Beauty is in the eyes of the arranger, especially when it comes to Frances Thrash and daylilies.
As head of the design division for southeastern Virginia’s Tidewater Daylily Society’s annual plant sale and flower show, Thrash knows how to work daylilies into eye-catching floral arrangements.
Although daylilies can be stunning specimens in floral arrangements, they do come with their downside: The flowers are here today and gone tomorrow. Even so, Thrash thinks the flowers are worth the trouble and time.
“I would always use daylilies with other flowers and/or foliage – never just by themselves,” says Thrash. Her arrangement in the 2013 show won first place and went on to win the National Award for the American Hemerocallis Society.
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“When entering the flower show, I look for a stalk that has a bud/buds ready to open – vivid color and just cracking open. These will last for this one-day show. No matter how they are treated, they are one-day flowers, hence the name ‘Daylily.’”
In addition to showing daylilies, Thrash grows about 50 varieties of daylilies among many other plants in her garden in Virginia Beach, Va.
Daylilies are very easy to grow, she says.
“They like sun and bloom best with at least six hours of sun. A little fertilizer in the spring increases their size and number of buds on a stalk, as will watering them about an inch per week. Never-fail daylilies are the ‘ditch’ lilies, which are orange and come in single and double blooms. They literally will grow in a ditch without any care. Others that are wonderful are Stella D’Oro and Lemon Lollipop – rebloomers that will bloom several times during the growing season.”
When you arrange daylilies for indoor use, treat them with care, Thrash advises. Bumping them into other flowers or foliage causes the buds to pop off and/or get damaged.
“I carry a bucket of water to the garden, cut what I will use and immediately place them in the water,” she says.
“Floral preservative will keep them fresh longer, specially the buds, which will open later in the week. Preferably, I like to use stems that have a number of buds on them that will open sequentially with different foliage. The arrangement changes daily as the buds open and others close.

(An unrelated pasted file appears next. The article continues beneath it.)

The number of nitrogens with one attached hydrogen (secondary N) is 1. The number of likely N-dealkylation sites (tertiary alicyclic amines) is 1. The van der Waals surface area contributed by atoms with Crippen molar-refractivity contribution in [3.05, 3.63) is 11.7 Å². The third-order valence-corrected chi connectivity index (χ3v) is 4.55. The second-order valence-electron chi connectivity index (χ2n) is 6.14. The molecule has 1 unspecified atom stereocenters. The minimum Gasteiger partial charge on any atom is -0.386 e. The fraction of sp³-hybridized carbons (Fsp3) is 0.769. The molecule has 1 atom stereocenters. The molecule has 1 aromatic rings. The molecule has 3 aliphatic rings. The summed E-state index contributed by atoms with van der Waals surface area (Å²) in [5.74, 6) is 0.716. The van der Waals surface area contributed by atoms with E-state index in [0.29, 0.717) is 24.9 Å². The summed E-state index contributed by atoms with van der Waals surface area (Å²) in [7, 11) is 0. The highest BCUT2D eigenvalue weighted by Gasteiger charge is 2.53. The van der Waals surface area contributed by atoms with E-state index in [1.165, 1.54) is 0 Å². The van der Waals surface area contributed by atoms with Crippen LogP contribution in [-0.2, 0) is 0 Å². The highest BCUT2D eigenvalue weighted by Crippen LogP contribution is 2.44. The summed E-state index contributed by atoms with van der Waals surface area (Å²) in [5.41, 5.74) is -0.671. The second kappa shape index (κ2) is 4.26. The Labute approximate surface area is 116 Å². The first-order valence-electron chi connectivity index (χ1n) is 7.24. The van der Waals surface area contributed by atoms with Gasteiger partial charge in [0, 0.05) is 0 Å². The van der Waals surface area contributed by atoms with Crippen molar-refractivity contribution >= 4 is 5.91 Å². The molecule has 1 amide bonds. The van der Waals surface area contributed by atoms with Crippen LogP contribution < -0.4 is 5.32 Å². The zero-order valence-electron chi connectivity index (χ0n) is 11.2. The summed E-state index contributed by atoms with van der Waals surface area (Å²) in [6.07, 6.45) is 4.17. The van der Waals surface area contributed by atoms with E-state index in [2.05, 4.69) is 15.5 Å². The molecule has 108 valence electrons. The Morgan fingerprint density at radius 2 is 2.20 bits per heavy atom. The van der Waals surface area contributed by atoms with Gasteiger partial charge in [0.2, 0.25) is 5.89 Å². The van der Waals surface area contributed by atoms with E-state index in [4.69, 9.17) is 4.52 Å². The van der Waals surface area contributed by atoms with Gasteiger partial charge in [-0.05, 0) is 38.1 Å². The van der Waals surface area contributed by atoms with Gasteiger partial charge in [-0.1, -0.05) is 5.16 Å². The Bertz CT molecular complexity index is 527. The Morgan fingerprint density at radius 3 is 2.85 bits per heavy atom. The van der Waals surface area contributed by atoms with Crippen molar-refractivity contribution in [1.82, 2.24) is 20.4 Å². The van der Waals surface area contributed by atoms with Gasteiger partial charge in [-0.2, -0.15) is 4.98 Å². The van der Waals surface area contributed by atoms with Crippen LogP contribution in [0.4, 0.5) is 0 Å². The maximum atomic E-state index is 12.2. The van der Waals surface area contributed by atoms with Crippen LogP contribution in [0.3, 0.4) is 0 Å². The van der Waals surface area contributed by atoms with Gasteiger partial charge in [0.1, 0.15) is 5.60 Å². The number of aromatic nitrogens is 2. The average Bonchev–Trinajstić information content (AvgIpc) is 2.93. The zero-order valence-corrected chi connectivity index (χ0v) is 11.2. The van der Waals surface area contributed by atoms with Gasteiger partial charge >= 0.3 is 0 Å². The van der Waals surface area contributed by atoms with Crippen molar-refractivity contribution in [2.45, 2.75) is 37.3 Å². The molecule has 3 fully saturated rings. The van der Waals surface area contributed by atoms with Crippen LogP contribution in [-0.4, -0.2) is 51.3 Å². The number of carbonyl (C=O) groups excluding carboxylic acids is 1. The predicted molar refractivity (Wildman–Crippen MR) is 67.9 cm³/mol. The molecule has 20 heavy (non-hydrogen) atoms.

“My preferences in foliage are pittosporum, aspidistra, aucuba, canna leaves, hostas and ferns that are hardened – not new growth. Pure water in a vase or floral foam is easier and if kept wet, keeps the flowers well.”
Garden flowers that look good with daylilies in arrangements include herbs, butterfly weed, cockscomb, hellebores and roses, if the colors coordinate, Thrash says.
Daylilies are only one of many flowers Thrash uses in arrangements that have won her awards in many shows over the years. Working with flowers comes natural to her and has for 60 years. Her mom was a floral designer and garden club member, and Thrash was just 6 years old when she joined a junior garden club.
“I learned the basics at that tender age: correct proportion, lines and amounts to put in an arrangement,” says Thrash, who is also a floral certification teacher at Norfolk (Va.) Botanical Garden. She works professionally for Wholesale Flower Market and for herself, doing parties and weddings.
Her awards from flower shows are many, according to those who know her. Even Thrash has lost count, she says. She’s president of the Tidewater District of the Virginia Federation of Garden Clubs, as well as a master judge and president of the Virginia Flower Show Judges Council. Thrash teaches Flower Show School for the National Garden Clubs throughout the United States, according to her biography, and is a member of three garden clubs.
“I’ve always loved flowers from my early years onward, and still find great joy in them visually and physically, with both the touch and the smell of most of them,” Thrash says.
“I love to teach and share my love of flower arranging with others. It’s generally a peaceful and inspiring experience.”